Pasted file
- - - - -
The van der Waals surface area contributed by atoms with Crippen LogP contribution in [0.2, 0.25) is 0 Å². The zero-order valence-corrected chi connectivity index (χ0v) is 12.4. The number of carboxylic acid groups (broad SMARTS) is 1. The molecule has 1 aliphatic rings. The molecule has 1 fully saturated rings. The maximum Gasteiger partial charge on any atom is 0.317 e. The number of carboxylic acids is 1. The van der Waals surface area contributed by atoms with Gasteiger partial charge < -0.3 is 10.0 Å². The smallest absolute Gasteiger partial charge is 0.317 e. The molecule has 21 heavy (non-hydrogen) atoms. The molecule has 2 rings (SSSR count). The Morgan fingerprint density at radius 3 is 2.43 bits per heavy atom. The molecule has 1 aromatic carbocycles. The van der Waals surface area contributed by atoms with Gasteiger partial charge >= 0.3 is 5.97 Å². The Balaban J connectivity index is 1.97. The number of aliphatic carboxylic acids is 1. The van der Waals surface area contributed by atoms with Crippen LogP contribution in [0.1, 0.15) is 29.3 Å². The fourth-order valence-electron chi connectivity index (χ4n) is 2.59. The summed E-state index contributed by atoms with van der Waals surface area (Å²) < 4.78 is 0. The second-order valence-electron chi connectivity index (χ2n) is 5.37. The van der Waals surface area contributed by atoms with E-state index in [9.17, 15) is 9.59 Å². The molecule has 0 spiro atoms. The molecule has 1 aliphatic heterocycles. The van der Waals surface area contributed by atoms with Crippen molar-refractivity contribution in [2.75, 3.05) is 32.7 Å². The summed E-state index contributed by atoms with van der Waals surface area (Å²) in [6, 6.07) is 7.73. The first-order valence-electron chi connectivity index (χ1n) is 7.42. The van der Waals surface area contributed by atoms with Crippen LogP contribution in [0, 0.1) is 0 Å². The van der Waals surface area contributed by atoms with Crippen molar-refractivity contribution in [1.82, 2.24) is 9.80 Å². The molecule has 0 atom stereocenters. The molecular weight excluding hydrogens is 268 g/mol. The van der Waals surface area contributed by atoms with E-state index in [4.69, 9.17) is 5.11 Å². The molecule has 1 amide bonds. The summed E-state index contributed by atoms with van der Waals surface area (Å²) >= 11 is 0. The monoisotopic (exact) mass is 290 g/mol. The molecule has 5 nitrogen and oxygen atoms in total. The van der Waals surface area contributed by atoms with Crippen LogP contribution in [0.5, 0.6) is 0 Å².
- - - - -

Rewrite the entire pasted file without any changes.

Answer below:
The van der Waals surface area contributed by atoms with Crippen LogP contribution in [0.2, 0.25) is 0 Å². The zero-order valence-corrected chi connectivity index (χ0v) is 12.4. The number of carboxylic acid groups (broad SMARTS) is 1. The molecule has 1 aliphatic rings. The molecule has 1 fully saturated rings. The maximum Gasteiger partial charge on any atom is 0.317 e. The number of carboxylic acids is 1. The van der Waals surface area contributed by atoms with Gasteiger partial charge < -0.3 is 10.0 Å². The smallest absolute Gasteiger partial charge is 0.317 e. The molecule has 21 heavy (non-hydrogen) atoms. The molecule has 2 rings (SSSR count). The Morgan fingerprint density at radius 3 is 2.43 bits per heavy atom. The molecule has 1 aromatic carbocycles. The van der Waals surface area contributed by atoms with Gasteiger partial charge >= 0.3 is 5.97 Å². The Balaban J connectivity index is 1.97. The number of aliphatic carboxylic acids is 1. The van der Waals surface area contributed by atoms with Crippen LogP contribution in [0.1, 0.15) is 29.3 Å². The fourth-order valence-electron chi connectivity index (χ4n) is 2.59. The summed E-state index contributed by atoms with van der Waals surface area (Å²) < 4.78 is 0. The second-order valence-electron chi connectivity index (χ2n) is 5.37. The van der Waals surface area contributed by atoms with E-state index in [9.17, 15) is 9.59 Å². The molecule has 0 spiro atoms. The molecule has 1 aliphatic heterocycles. The van der Waals surface area contributed by atoms with Crippen molar-refractivity contribution in [2.75, 3.05) is 32.7 Å². The summed E-state index contributed by atoms with van der Waals surface area (Å²) in [6, 6.07) is 7.73. The first-order valence-electron chi connectivity index (χ1n) is 7.42. The van der Waals surface area contributed by atoms with Crippen LogP contribution in [0, 0.1) is 0 Å². The van der Waals surface area contributed by atoms with Crippen molar-refractivity contribution in [1.82, 2.24) is 9.80 Å². The molecule has 0 atom stereocenters. The molecular weight excluding hydrogens is 268 g/mol. The van der Waals surface area contributed by atoms with E-state index in [4.69, 9.17) is 5.11 Å². The molecule has 1 amide bonds. The summed E-state index contributed by atoms with van der Waals surface area (Å²) >= 11 is 0. The monoisotopic (exact) mass is 290 g/mol. The molecule has 5 nitrogen and oxygen atoms in total. The van der Waals surface area contributed by atoms with Crippen LogP contribution in [0.5, 0.6) is 0 Å².